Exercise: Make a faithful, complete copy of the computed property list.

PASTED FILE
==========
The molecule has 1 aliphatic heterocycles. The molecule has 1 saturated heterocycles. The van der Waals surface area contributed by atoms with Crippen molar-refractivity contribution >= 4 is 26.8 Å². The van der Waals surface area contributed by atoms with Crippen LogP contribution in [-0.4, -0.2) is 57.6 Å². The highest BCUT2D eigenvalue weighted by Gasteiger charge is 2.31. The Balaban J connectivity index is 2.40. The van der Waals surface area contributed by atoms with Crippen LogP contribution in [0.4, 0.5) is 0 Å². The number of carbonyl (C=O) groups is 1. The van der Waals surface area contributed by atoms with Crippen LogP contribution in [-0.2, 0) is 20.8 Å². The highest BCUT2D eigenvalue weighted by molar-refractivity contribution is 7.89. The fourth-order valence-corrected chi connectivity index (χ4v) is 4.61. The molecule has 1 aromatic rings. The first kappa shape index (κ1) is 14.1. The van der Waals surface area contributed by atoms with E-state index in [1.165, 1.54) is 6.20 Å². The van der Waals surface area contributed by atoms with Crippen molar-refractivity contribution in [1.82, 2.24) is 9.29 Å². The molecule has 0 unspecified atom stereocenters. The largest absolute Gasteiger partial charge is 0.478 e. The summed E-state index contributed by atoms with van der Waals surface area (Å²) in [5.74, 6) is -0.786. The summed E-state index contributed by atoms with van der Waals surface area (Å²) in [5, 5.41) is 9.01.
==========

The molecule has 1 aliphatic heterocycles. The molecule has 1 saturated heterocycles. The van der Waals surface area contributed by atoms with Crippen molar-refractivity contribution >= 4 is 26.8 Å². The van der Waals surface area contributed by atoms with Crippen LogP contribution in [-0.4, -0.2) is 57.6 Å². The highest BCUT2D eigenvalue weighted by Gasteiger charge is 2.31. The Balaban J connectivity index is 2.40. The van der Waals surface area contributed by atoms with Crippen LogP contribution in [0.4, 0.5) is 0 Å². The number of carbonyl (C=O) groups is 1. The van der Waals surface area contributed by atoms with Crippen LogP contribution in [-0.2, 0) is 20.8 Å². The highest BCUT2D eigenvalue weighted by molar-refractivity contribution is 7.89. The fourth-order valence-corrected chi connectivity index (χ4v) is 4.61. The molecule has 1 aromatic rings. The first kappa shape index (κ1) is 14.1. The van der Waals surface area contributed by atoms with E-state index in [1.165, 1.54) is 6.20 Å². The van der Waals surface area contributed by atoms with Crippen molar-refractivity contribution in [1.82, 2.24) is 9.29 Å². The molecule has 0 unspecified atom stereocenters. The largest absolute Gasteiger partial charge is 0.478 e. The summed E-state index contributed by atoms with van der Waals surface area (Å²) in [5.74, 6) is -0.786. The summed E-state index contributed by atoms with van der Waals surface area (Å²) in [5, 5.41) is 9.01.